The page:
Liverpool and Man United urge fans not to ‘cross the line’ with tragedy chanting in tomorrow’s Premier League showdown at Anfield… after previous clashes were marred with songs about Hillsborough and the Munich air disaster
- Liverpool and Man United are set to face each other at Anfield on Sunday
- Previous clashes have been marred by fans taunting each other over tragedies
- Jurgen Klopp and Erik ten Hag have called for an end to these chants
Erik ten Hag and Jurgen Klopp have urged fans of Manchester United and Liverpool to stop taunting each other over tragedies involving both clubs when they meet at Anfield on Sunday.
Previous meetings between the two great rivals have been marred by sick chants about the Munich air disaster and Hillsborough tragedy.
Ten Hag issued a heartfelt plea to fans saying that lines should not be crossed, and Klopp told them to ‘keep the passion and lose the poison’.
In a joint statement issued on Saturday morning, Ten Hag said: ‘The rivalry between Manchester United and Liverpool is one of the greatest in world football. We all love the passion of the fans when our teams meet, but there are lines that should not be crossed.
‘It is unacceptable to use the loss of life — in relation to any tragedy — to score points, and it is time for it to stop. Those responsible tarnish not only the reputation of our clubs but also, importantly, the reputation of themselves, the fans, and our great cities.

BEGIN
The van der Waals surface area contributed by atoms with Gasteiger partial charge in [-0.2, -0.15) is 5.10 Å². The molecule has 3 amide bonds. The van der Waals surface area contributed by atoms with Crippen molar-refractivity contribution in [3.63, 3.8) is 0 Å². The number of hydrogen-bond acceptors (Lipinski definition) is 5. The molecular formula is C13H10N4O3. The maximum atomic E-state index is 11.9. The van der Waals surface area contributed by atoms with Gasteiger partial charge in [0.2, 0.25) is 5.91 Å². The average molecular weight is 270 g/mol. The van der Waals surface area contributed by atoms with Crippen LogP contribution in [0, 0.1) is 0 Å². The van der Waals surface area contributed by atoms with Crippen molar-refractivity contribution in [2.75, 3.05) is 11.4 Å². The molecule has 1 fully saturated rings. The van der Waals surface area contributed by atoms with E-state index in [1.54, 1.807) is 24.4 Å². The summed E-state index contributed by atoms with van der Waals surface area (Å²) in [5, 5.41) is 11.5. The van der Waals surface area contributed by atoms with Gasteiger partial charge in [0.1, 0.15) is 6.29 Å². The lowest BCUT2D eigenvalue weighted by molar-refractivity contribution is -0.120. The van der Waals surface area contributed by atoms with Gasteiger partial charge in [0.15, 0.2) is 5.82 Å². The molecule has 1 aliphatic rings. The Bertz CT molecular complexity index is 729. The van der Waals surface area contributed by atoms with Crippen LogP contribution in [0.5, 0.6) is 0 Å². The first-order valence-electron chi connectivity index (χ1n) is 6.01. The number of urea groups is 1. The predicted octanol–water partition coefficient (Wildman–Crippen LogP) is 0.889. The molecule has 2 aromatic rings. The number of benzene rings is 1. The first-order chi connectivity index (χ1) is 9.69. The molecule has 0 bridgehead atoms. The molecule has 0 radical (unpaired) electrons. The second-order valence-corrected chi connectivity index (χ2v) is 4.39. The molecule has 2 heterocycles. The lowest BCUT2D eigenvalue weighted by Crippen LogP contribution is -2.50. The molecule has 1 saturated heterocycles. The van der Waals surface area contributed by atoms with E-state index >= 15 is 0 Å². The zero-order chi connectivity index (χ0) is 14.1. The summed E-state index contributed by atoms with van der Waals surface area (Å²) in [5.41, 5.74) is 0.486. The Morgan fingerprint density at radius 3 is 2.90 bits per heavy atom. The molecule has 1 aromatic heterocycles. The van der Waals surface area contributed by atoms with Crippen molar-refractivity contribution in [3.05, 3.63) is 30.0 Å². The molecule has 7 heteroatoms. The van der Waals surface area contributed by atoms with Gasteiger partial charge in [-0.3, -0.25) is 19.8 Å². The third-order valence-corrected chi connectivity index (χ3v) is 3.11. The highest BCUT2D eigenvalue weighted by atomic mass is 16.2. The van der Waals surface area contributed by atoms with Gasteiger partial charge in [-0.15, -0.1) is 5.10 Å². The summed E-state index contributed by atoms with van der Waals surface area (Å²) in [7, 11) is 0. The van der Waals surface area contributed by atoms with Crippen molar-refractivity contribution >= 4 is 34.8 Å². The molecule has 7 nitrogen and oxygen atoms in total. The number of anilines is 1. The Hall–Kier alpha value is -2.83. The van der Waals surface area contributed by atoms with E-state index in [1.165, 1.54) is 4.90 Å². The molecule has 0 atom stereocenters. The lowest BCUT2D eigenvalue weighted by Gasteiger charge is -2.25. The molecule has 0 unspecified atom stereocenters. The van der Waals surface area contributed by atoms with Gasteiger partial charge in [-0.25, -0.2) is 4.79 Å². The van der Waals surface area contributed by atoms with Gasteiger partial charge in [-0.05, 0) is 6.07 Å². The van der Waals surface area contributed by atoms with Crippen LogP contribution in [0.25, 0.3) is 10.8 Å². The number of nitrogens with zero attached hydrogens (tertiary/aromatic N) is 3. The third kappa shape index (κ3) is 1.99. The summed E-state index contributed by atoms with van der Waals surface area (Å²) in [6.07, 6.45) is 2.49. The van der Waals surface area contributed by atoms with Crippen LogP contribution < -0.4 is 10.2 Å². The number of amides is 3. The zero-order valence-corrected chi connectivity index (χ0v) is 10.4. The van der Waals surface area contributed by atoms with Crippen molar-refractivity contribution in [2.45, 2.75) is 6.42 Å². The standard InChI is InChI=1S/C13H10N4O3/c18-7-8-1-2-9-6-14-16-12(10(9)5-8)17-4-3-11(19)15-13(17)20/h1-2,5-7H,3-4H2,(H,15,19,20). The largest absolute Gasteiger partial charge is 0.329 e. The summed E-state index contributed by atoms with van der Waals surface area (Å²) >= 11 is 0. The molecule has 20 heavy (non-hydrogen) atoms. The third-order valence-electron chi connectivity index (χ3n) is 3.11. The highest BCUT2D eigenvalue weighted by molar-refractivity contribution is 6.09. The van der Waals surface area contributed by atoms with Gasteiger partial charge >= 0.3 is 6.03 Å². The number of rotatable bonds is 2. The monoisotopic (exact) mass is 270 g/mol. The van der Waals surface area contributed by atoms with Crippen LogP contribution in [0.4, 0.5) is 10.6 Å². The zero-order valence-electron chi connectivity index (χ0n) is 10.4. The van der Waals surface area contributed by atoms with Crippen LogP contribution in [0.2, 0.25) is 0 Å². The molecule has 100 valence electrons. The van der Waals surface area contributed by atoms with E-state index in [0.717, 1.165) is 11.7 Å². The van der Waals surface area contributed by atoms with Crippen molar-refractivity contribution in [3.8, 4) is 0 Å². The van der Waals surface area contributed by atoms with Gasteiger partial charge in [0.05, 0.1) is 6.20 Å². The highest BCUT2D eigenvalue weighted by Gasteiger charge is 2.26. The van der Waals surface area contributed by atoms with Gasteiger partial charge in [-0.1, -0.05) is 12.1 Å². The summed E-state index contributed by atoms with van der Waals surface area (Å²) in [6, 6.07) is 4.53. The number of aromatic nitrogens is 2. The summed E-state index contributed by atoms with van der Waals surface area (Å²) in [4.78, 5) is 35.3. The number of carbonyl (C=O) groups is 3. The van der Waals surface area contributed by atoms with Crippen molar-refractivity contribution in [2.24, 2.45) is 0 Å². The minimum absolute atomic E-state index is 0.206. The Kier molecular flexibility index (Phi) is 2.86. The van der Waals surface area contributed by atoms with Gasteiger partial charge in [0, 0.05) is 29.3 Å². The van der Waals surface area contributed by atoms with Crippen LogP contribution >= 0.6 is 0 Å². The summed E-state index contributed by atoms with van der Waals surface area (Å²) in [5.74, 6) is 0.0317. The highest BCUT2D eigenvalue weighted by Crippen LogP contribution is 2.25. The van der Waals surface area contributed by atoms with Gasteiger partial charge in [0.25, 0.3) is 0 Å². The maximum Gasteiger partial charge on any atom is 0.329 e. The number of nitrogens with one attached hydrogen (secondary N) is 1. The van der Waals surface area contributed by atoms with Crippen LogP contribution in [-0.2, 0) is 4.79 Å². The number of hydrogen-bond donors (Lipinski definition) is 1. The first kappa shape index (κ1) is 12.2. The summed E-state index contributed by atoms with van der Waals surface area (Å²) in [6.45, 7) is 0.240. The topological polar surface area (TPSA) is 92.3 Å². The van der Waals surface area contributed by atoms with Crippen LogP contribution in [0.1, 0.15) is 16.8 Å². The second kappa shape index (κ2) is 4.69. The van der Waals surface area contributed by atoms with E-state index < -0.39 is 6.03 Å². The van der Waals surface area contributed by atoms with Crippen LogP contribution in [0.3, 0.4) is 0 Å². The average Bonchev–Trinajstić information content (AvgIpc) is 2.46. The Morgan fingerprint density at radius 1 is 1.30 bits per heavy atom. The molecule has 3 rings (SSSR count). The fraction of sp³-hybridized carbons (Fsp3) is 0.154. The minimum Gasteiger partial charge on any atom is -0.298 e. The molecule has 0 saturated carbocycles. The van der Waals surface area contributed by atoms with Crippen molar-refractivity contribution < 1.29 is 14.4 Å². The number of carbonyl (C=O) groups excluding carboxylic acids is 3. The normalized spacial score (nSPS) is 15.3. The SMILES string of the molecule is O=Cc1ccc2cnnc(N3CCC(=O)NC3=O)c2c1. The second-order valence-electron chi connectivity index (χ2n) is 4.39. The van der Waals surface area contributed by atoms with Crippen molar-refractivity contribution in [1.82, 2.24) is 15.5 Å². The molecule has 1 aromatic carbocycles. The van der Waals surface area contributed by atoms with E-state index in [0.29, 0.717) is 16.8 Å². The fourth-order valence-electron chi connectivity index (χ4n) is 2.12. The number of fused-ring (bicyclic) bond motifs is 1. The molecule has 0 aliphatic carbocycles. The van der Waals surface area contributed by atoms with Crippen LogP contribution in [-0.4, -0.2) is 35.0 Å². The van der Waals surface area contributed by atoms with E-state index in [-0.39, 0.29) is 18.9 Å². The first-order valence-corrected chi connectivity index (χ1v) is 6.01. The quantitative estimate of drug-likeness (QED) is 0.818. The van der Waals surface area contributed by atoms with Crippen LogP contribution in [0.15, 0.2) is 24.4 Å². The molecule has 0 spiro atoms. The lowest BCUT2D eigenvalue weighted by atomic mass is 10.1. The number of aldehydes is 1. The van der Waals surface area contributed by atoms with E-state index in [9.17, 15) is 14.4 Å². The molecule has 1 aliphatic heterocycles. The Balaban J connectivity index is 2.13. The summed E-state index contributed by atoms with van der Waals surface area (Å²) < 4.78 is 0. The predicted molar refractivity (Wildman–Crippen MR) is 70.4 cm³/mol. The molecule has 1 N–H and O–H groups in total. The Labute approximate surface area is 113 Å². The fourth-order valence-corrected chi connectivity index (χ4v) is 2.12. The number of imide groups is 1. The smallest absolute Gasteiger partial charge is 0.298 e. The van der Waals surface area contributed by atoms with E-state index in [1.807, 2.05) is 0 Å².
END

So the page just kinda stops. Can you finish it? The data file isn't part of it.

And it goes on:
Erik ten Hag has called for fans not to ‘cross the line’ with their chanting at Anfield
Jurgen Klopp wants supporters to ‘keep the passion and lose the poison’ with their chanting
Previous clashes at Anfield have been marred by fans taunting each other over tragedies
‘On behalf of myself, our players, and our staff, we ask our fans to focus on supporting the team on Sunday, and representing our club in the right way.’
Klopp echoed Ten Hag’s sentiment, saying: ‘One of the main reasons why the rivalry between Liverpool and Manchester United is so special is that it is so intense and no one should ever want to change this.
‘But at the same time when the rivalry becomes too intense it can go to places that are not good for anyone and we do not need this.
‘We do want the noise, we do want the occasion to be partisan and we do want the atmosphere to be electric. What we do not want is anything that goes beyond this and this applies especially to the kind of chants that have no place in football.
‘If we can keep the passion and lose the poison it will be so much better for everyone.’